(Recorded at Carnegie Hall on June 19, 2019) Juneteenth marks the day in 1895 when slaves in Texas learned they were free. Abraham Lincoln had issued the Emancipation Proclamation two and a half years earlier, but many states ignored it, and it wasn’t until two months after the Civil War ended that Union troops arrived to enforce emancipation. The 19th of June became Juneteenth as every year growing numbers of African Americans recall with jubilation their ...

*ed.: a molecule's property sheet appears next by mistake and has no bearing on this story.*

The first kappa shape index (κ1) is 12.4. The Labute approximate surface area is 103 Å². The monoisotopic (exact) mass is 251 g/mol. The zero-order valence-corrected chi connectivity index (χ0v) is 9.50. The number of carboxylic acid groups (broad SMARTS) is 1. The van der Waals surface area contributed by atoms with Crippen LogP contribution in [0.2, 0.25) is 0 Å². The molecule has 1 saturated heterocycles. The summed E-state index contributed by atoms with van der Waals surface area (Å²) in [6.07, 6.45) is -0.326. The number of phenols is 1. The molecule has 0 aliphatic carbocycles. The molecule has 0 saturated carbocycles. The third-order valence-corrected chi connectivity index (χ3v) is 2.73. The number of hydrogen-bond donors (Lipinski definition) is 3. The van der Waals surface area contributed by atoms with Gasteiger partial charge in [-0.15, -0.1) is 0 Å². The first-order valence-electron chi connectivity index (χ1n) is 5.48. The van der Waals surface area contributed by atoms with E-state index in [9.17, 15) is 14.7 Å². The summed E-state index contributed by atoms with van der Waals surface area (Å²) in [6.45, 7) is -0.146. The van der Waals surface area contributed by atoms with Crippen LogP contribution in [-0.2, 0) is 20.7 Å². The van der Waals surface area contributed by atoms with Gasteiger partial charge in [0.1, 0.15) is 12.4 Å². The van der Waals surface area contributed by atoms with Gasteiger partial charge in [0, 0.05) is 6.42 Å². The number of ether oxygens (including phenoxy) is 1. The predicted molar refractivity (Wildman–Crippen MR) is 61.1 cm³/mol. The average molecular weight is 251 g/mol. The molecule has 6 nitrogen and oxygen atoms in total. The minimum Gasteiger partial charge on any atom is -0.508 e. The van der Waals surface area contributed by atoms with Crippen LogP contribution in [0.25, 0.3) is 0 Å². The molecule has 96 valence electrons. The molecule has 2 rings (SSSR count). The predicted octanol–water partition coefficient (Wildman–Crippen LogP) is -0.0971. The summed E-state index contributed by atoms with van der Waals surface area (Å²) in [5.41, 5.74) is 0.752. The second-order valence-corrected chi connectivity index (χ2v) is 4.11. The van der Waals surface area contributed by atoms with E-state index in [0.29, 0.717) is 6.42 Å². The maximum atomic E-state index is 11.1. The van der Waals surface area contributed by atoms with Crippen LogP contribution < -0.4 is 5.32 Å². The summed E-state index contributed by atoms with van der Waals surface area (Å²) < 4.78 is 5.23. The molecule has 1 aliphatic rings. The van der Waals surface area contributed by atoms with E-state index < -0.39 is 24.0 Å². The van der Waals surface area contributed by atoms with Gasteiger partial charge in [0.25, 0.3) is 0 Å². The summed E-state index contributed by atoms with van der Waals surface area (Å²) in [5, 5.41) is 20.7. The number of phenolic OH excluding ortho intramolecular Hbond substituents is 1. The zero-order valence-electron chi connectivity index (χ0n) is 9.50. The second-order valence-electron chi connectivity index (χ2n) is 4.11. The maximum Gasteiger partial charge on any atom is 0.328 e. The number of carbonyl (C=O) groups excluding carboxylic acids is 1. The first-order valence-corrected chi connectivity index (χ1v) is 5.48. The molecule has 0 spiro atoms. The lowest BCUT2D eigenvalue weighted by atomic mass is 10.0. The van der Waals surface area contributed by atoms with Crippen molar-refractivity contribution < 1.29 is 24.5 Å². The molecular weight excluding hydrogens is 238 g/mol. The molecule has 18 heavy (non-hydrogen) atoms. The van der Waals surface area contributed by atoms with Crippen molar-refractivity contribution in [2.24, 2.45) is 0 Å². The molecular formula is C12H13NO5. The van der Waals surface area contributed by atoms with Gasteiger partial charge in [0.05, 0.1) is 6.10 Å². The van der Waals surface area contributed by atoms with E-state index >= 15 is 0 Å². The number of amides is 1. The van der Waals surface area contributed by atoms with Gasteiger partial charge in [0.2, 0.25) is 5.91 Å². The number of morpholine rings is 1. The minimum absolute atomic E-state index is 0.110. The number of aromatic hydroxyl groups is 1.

- April 20, 2021
- July 2, 2020
In 1852 Frederick Douglass was invited by the Rochester Ladies' Anti-Slavery Society to give a speech commemorating the Fourth of July. On July 5, the crowds filling Corinthian Hall, Rochester, New York, did not get what they expected.
- January 17, 2013Selected excerpts from his third autobiography about Lincoln, the Emancipation Proclamation and Lincoln's second inauguration